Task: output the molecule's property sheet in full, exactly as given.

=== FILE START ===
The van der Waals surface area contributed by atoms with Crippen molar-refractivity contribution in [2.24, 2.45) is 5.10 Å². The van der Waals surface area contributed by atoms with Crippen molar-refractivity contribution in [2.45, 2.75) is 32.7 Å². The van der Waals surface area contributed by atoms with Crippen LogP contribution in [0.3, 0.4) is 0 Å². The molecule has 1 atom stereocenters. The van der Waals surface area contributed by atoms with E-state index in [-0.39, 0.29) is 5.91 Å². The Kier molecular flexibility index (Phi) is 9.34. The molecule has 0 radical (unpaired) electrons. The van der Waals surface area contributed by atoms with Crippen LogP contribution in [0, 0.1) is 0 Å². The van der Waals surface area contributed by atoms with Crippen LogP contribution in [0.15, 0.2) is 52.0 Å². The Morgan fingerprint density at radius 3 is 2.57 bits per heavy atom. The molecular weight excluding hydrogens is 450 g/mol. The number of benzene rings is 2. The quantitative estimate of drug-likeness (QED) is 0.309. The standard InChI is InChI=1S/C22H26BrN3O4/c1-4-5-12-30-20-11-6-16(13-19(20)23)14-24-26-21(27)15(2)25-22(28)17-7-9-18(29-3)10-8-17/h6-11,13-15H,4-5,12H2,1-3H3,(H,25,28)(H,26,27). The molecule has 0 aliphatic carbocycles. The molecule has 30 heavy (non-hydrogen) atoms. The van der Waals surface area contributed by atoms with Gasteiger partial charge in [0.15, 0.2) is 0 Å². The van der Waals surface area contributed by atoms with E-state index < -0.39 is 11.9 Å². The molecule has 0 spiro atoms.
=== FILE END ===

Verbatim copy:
The van der Waals surface area contributed by atoms with Crippen molar-refractivity contribution in [2.24, 2.45) is 5.10 Å². The van der Waals surface area contributed by atoms with Crippen molar-refractivity contribution in [2.45, 2.75) is 32.7 Å². The van der Waals surface area contributed by atoms with Crippen LogP contribution in [0.3, 0.4) is 0 Å². The molecule has 1 atom stereocenters. The van der Waals surface area contributed by atoms with E-state index in [-0.39, 0.29) is 5.91 Å². The Kier molecular flexibility index (Phi) is 9.34. The molecule has 0 radical (unpaired) electrons. The van der Waals surface area contributed by atoms with Crippen LogP contribution in [0, 0.1) is 0 Å². The van der Waals surface area contributed by atoms with Crippen LogP contribution in [0.15, 0.2) is 52.0 Å². The Morgan fingerprint density at radius 3 is 2.57 bits per heavy atom. The molecular weight excluding hydrogens is 450 g/mol. The number of benzene rings is 2. The quantitative estimate of drug-likeness (QED) is 0.309. The standard InChI is InChI=1S/C22H26BrN3O4/c1-4-5-12-30-20-11-6-16(13-19(20)23)14-24-26-21(27)15(2)25-22(28)17-7-9-18(29-3)10-8-17/h6-11,13-15H,4-5,12H2,1-3H3,(H,25,28)(H,26,27). The molecule has 0 aliphatic carbocycles. The molecule has 30 heavy (non-hydrogen) atoms. The van der Waals surface area contributed by atoms with Gasteiger partial charge in [0.15, 0.2) is 0 Å². The van der Waals surface area contributed by atoms with E-state index < -0.39 is 11.9 Å². The molecule has 0 spiro atoms.